The Indiana Center For Regenerative Medicine and Engineering Monthly Speaker Series


Title: Assistive Robotics at Notre Dame: Toward Fluent Control of Lower-Limb Prostheses

Patrick Wensing, PhD is an Assistant Professor in the Department of Aerospace and Mechanical Engineering at the University of Notre Dame where he directs the Robotics, Optimization, and Assistive Mobility (ROAM) lab. He received his Ph.D. in Electrical and Computer Engineering from The Ohio State University in 2014, and completed Postdoctoral training at MIT in 2017. His research group at Notre Dame focuses on bringing new levels of mobility to autonomous robots and assistive devices (exoskeletons and prostheses). He currently serves as an Associate Editor for the IEEE Transactions on Robotics

Jim Schmiedeler, PhD, is a Professor and Associate Department Chair in Aerospace and Mechanical Engineering at the University of Notre Dame. He received the Ph.D. degree from The Ohio State University in mechanical engineering. Jim is a recipient of the Presidential Early Career Award for Scientists and Engineers (PECASE) and a fellow of the American Society of Mechanical Engineers. His research interests span legged robots and the biomechanics of human locomotion.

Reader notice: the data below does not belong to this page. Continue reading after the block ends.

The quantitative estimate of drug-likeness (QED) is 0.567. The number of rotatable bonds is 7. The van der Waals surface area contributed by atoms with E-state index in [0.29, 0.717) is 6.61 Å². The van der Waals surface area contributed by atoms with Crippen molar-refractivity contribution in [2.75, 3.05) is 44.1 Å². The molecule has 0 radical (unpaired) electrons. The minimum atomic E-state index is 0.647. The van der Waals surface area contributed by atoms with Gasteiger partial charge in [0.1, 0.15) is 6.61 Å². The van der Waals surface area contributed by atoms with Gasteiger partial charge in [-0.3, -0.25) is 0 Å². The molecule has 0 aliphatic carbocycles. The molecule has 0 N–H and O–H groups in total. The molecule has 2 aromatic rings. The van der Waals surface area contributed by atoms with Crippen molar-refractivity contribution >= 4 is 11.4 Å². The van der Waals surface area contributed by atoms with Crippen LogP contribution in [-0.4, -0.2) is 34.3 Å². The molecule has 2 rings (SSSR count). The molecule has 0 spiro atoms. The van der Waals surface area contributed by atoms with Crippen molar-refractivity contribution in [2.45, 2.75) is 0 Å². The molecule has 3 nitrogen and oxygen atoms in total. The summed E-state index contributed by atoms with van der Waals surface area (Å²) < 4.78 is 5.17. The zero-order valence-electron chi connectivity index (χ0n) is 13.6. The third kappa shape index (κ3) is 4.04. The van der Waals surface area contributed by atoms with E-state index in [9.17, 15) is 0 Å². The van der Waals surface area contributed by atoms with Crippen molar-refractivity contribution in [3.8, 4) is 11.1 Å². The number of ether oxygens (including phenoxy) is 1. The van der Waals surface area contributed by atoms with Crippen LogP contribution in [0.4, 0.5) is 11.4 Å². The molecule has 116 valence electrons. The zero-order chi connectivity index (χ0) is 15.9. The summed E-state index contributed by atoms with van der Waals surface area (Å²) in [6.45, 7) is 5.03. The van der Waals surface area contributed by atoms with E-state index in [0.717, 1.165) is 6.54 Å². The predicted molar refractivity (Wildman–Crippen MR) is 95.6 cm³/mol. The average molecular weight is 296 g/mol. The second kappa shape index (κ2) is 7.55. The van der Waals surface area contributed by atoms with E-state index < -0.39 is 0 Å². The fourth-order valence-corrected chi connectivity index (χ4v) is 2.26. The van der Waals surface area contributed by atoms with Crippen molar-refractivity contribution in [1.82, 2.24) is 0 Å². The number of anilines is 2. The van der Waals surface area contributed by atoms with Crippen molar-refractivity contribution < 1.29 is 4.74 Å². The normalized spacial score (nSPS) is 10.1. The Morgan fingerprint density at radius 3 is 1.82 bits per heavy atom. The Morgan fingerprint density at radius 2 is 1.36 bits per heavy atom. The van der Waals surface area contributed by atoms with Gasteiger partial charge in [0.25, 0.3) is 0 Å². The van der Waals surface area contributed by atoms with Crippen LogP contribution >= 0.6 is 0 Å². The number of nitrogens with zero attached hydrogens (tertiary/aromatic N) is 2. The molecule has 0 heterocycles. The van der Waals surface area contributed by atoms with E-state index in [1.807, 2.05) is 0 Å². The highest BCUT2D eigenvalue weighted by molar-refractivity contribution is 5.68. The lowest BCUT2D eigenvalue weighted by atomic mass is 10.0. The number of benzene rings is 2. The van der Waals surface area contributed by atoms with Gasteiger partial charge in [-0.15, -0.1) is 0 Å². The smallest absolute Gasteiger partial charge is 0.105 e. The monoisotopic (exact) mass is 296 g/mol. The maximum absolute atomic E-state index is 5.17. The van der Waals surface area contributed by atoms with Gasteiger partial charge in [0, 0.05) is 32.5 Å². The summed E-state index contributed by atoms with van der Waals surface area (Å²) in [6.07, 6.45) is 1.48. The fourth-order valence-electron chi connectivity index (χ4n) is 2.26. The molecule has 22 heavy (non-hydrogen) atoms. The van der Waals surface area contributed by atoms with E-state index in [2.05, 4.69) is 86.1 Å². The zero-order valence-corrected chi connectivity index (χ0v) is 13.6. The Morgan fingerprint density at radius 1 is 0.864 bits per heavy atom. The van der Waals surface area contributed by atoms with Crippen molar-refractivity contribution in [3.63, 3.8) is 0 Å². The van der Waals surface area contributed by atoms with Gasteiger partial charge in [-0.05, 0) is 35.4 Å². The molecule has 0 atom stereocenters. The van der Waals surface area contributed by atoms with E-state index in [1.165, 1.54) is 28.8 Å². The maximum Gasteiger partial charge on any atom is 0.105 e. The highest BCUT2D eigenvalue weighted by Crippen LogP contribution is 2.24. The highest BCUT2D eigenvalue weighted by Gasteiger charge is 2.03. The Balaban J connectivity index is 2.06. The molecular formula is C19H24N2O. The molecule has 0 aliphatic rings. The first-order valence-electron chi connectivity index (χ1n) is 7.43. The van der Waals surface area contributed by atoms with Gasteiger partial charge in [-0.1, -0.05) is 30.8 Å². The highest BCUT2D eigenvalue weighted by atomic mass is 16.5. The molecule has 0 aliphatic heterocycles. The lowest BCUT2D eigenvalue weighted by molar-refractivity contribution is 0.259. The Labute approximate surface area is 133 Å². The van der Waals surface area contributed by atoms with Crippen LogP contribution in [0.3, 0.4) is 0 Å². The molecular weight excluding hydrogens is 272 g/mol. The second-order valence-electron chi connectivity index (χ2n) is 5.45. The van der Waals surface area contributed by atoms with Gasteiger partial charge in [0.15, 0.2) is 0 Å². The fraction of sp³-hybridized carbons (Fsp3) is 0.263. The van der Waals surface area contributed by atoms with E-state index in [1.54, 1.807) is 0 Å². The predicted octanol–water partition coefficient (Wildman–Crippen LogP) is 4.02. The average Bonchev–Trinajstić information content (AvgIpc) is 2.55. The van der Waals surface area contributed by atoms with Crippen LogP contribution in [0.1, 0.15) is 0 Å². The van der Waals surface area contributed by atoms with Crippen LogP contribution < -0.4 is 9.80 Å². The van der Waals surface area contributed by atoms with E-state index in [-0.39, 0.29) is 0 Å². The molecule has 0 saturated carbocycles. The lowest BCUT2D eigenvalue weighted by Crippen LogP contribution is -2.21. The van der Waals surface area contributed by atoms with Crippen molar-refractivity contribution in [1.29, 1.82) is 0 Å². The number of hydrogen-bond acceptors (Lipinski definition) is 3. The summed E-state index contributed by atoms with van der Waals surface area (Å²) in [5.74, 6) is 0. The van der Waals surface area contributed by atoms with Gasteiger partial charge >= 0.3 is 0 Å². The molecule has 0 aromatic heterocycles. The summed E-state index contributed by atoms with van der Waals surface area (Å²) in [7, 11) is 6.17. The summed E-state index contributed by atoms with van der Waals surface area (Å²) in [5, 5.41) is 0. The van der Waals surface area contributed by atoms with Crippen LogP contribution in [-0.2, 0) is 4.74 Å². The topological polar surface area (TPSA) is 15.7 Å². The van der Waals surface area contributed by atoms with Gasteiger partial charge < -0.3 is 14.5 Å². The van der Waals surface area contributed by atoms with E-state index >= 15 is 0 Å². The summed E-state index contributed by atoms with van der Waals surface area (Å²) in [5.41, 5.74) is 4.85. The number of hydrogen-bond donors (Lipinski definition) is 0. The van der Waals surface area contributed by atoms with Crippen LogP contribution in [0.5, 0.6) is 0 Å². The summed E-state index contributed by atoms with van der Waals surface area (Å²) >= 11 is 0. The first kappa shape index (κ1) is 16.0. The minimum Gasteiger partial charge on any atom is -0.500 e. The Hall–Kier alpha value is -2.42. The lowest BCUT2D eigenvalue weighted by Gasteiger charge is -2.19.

Powered lower-limb prostheses offer potential benefits over passive devices in terms of providing work when ascending stairs and contributing actively to balance. The interface between a user and a powered device, however, results in complex physical dynamics and motor adaptations that both shape and are shaped by the control strategy of the prosthesis. The first part of this talk will address ongoing work to enhance the control of powered transfemoral prostheses. The general approach is to use relatively compact models of the fundamental mechanics of human gait, termed template models, to coordinate machine response in synergy with task-level motor control goals. Data to be collected from experiments on natural human gait, non-amputee gait using a prosthesis with a bypass adapter, and amputee gait with passive and active prostheses will help quantitatively disambiguate between candidate template models of locomotion. The hypothesis is that these models reflect task-level human motor coordination goals, and because they are computationally tractable, can enable a new paradigm for real-time task-level control of powered prostheses. The second part of the talk will address ongoing parallel work to enhance the control of powered transtibial prostheses by exploring “hybrid volitional control.” Volitional control in general refers to control of a powered prosthesis based on some direct sensing of user intent. It can range from full volitional control, with the sensed intent directly mapped onto each powered degree of freedom, to partial volitional control, with algorithms interpreting higher-level intent from sensors to determine the individual joint motions. Non-volitional control strategies, which are independent of user input, are more common in current powered prostheses, but they limit functionality. Hybrid volitional control aims to maintain the robustness and reliability of these non-volitional approaches, while enabling a fuller repertoire of limb motion via some volitional control. The current challenge in this domain is to provide hybrid volitional control across the full gait cycle, not just confined to a single sub-phase. Overall, this complementary research at Notre Dame aims to make the interface with powered prostheses more fluent for users.